In the case of powdery snow, you can start to sink quite a bit because it isn’t relatively compact and doesn’t withstand weight well.
While snowshoeing in powdery snow or snow that hasn’t been snowshoed or touched by anyone (brand new snow), you can tend to sink somewhere around 6″ to 12″ of snow.
Snow that is both heavy and wet provides a little more protection and allows the user to remain closer to the ice while snowshoeing. You can anticipate sinking closer to the 6″ to 8″ depth.
When the snow is hard-packed, then you should expect to move over the surface in these conditions. You won’t be able to sink anymore because the snow already has been condensed by anyone or anything heavier than the existing person’s weight.
Why do my snowshoes sink?
The sinking is affected by your weight, the height of your snowshoes, and the state of the snow.
If there’s powdery snow on the surface, you’ll sink a couple of inches. And if you have a bigger snowshoe with more flotation, you’ll sink only a few inches and lose some controllability.
Also, if you’re using snowshoes and also don’t sink, the snow could be thick enough that you don’t need the snowshoes in the first place. The actual test is to remove your snowshoes and see how much you would fall if you don’t have something on your foot.
But, though longer snowshoes can help a little, the question will be how much help they will provide and whether additional flotation is still necessary. However, as long as you’re not sinking more than a foot, you’re fine.
How deep should snow be for snowshoeing?
While particular forms of snowfall are more suitable for snowshoeing, the general rule is that a minimum of 6 inches of snow is required. You will risk ruining your snowshoes if the snowfall is less than 6 inches.
Snowshoes are built to spread a person’s weight over a larger amount of snow. Increased surface area reduces friction on a specific point on the ice, making it more difficult for anyone to slip through the snow.
When there are just a few inches of snow on the field, this is less of a concern. Snowshoes, on the other hand, are required if the snow depth reaches six inches.
Do snowshoes work in deep snow?
Snowshoes do work in deep snow. Snowshoes have a basic concept which is they increase the surface area of a person’s shoe, allowing them to step on top of the snow instead of sinking to the ground.
When the surface of the snowflakes holding up the individual is raised, the number of snowflakes supporting them increases.
You’re going to be buried in the snow. There’s no way around that. Snowshoes, on the other hand, will prevent you from sinking as deep as you would if you were still wearing shoes.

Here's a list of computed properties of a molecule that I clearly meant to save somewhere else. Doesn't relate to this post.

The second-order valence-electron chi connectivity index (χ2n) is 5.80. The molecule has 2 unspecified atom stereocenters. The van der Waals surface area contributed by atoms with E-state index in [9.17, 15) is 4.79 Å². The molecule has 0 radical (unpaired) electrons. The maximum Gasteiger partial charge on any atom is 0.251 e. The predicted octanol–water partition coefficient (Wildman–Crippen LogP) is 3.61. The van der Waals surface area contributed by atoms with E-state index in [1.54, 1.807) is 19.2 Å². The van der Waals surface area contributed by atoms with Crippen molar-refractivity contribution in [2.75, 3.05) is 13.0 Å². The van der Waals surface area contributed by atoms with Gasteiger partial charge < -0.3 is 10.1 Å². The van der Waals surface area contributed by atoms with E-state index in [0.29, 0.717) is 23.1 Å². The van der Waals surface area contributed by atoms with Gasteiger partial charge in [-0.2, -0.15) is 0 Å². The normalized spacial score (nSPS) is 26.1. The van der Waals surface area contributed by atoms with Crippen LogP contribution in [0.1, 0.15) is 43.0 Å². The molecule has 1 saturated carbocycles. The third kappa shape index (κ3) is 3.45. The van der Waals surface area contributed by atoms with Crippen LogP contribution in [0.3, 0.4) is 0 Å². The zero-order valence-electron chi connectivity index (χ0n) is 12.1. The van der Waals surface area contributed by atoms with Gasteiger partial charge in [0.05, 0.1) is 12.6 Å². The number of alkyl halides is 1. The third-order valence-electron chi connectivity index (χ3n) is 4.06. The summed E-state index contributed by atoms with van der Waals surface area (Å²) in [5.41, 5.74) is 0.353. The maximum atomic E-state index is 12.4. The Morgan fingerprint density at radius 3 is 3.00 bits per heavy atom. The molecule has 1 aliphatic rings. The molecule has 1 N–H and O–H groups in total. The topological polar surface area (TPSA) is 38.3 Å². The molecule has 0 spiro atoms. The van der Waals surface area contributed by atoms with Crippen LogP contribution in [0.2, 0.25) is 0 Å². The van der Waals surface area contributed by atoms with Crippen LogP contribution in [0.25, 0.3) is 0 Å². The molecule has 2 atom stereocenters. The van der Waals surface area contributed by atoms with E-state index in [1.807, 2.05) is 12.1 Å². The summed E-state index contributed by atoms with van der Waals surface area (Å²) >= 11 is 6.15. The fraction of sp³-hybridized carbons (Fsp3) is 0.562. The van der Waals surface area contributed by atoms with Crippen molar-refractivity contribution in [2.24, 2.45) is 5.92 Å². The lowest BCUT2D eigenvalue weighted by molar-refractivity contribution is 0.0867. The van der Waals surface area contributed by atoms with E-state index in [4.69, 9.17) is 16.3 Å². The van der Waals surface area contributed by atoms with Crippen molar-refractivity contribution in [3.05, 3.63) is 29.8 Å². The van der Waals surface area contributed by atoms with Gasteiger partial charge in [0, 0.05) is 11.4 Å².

When faced with heavy snow, larger snowshoes are preferable because the expanded surface area aids in staying afloat.
Is there a technique for snowshoeing?
It is not necessary to follow a technique in order to snowshoe, but if you are a beginner in snowshoeing, then you can follow some methods.
Traversing, also known as “side-hilling,” is a standard mode of transportation that can be used to avoid difficult or rough terrain. It’s crucial to maintain the balance.
As you progress, push the uphill part of each snowshoe through into the slope in order to make a shelf. Maintain the balance on the uphill snowshoe. If at all practicable, walk in the footsteps of the person ahead of you.
You should make proper use of your poles. Once their tips meet the snow, expand the downhill pole and reduce the uphill pole till their tops are level.
How do you properly snowshoe?
You can follow the below tips if you want to properly snowshoe in different conditions:
The easiest way to walk in powdery snow is to use the kick-step technique. Start by raising up your foot and moving the toe of your boot into the snow to make a hop.
Create a stable surface:
It can take several attempts to create a sufficiently stable surface to balance on. The toes of your snowshoes will be above your boots, and the ends of your snowshoes will be lying backward behind you.
On descents, keep your poles in front of you, knees lowered and secured, and your weight back down.
Plant foot first:
Maintain an effortless stride with the foot planted first while walking.
Don’t turn foot:
You can never turn to your toe after setting your foot on a particular slope, as this raises the risk of your leg slipping downhill.
With these basic flotation techniques, you can easily snowshoe and enjoy the beautiful white snow.